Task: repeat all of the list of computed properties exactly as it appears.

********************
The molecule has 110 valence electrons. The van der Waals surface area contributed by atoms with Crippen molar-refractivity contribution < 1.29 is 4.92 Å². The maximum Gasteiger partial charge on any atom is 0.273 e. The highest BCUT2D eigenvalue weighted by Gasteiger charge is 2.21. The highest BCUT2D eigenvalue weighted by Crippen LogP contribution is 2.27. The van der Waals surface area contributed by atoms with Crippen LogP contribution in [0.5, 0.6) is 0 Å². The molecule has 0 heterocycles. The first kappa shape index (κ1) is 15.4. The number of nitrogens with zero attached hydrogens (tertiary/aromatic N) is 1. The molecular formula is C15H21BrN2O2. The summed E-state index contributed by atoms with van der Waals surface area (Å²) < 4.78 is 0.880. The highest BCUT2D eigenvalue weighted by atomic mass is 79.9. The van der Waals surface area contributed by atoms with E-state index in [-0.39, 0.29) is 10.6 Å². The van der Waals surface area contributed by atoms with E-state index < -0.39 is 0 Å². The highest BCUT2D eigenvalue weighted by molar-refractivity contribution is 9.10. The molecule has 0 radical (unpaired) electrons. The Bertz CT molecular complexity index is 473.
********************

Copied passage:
The molecule has 110 valence electrons. The van der Waals surface area contributed by atoms with Crippen molar-refractivity contribution < 1.29 is 4.92 Å². The maximum Gasteiger partial charge on any atom is 0.273 e. The highest BCUT2D eigenvalue weighted by Gasteiger charge is 2.21. The highest BCUT2D eigenvalue weighted by Crippen LogP contribution is 2.27. The van der Waals surface area contributed by atoms with Crippen LogP contribution in [0.5, 0.6) is 0 Å². The molecule has 0 heterocycles. The first kappa shape index (κ1) is 15.4. The number of nitrogens with zero attached hydrogens (tertiary/aromatic N) is 1. The molecular formula is C15H21BrN2O2. The summed E-state index contributed by atoms with van der Waals surface area (Å²) < 4.78 is 0.880. The highest BCUT2D eigenvalue weighted by atomic mass is 79.9. The van der Waals surface area contributed by atoms with E-state index in [-0.39, 0.29) is 10.6 Å². The van der Waals surface area contributed by atoms with E-state index < -0.39 is 0 Å². The highest BCUT2D eigenvalue weighted by molar-refractivity contribution is 9.10. The molecule has 0 radical (unpaired) electrons. The Bertz CT molecular complexity index is 473.